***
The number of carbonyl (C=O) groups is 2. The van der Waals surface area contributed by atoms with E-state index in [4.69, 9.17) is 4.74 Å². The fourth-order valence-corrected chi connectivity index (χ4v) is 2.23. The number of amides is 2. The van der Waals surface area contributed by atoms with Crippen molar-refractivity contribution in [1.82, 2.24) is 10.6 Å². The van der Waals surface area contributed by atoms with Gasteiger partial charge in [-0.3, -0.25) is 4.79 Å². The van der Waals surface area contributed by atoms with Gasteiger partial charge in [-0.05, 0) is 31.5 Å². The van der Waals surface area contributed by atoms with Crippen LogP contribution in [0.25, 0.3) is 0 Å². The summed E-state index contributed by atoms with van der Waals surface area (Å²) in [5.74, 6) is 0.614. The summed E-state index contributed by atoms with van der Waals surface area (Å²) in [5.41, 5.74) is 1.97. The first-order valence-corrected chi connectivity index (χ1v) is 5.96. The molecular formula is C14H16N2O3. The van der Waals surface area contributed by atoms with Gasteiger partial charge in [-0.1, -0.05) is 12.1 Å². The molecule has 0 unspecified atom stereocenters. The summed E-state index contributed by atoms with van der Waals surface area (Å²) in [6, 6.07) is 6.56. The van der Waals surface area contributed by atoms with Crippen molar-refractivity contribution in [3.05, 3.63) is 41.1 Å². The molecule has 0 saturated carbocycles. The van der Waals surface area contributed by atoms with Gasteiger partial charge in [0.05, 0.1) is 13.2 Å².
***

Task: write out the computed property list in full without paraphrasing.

The number of carbonyl (C=O) groups is 2. The van der Waals surface area contributed by atoms with E-state index in [4.69, 9.17) is 4.74 Å². The fourth-order valence-corrected chi connectivity index (χ4v) is 2.23. The number of amides is 2. The van der Waals surface area contributed by atoms with Crippen molar-refractivity contribution in [1.82, 2.24) is 10.6 Å². The van der Waals surface area contributed by atoms with Gasteiger partial charge in [-0.3, -0.25) is 4.79 Å². The van der Waals surface area contributed by atoms with Gasteiger partial charge in [-0.05, 0) is 31.5 Å². The van der Waals surface area contributed by atoms with Crippen LogP contribution in [0.25, 0.3) is 0 Å². The summed E-state index contributed by atoms with van der Waals surface area (Å²) in [5.74, 6) is 0.614. The summed E-state index contributed by atoms with van der Waals surface area (Å²) in [5.41, 5.74) is 1.97. The first-order valence-corrected chi connectivity index (χ1v) is 5.96. The molecular formula is C14H16N2O3. The van der Waals surface area contributed by atoms with Gasteiger partial charge in [-0.1, -0.05) is 12.1 Å². The molecule has 0 unspecified atom stereocenters. The summed E-state index contributed by atoms with van der Waals surface area (Å²) in [6, 6.07) is 6.56. The van der Waals surface area contributed by atoms with Crippen molar-refractivity contribution in [3.05, 3.63) is 41.1 Å². The molecule has 0 saturated carbocycles. The van der Waals surface area contributed by atoms with Gasteiger partial charge in [0.05, 0.1) is 13.2 Å².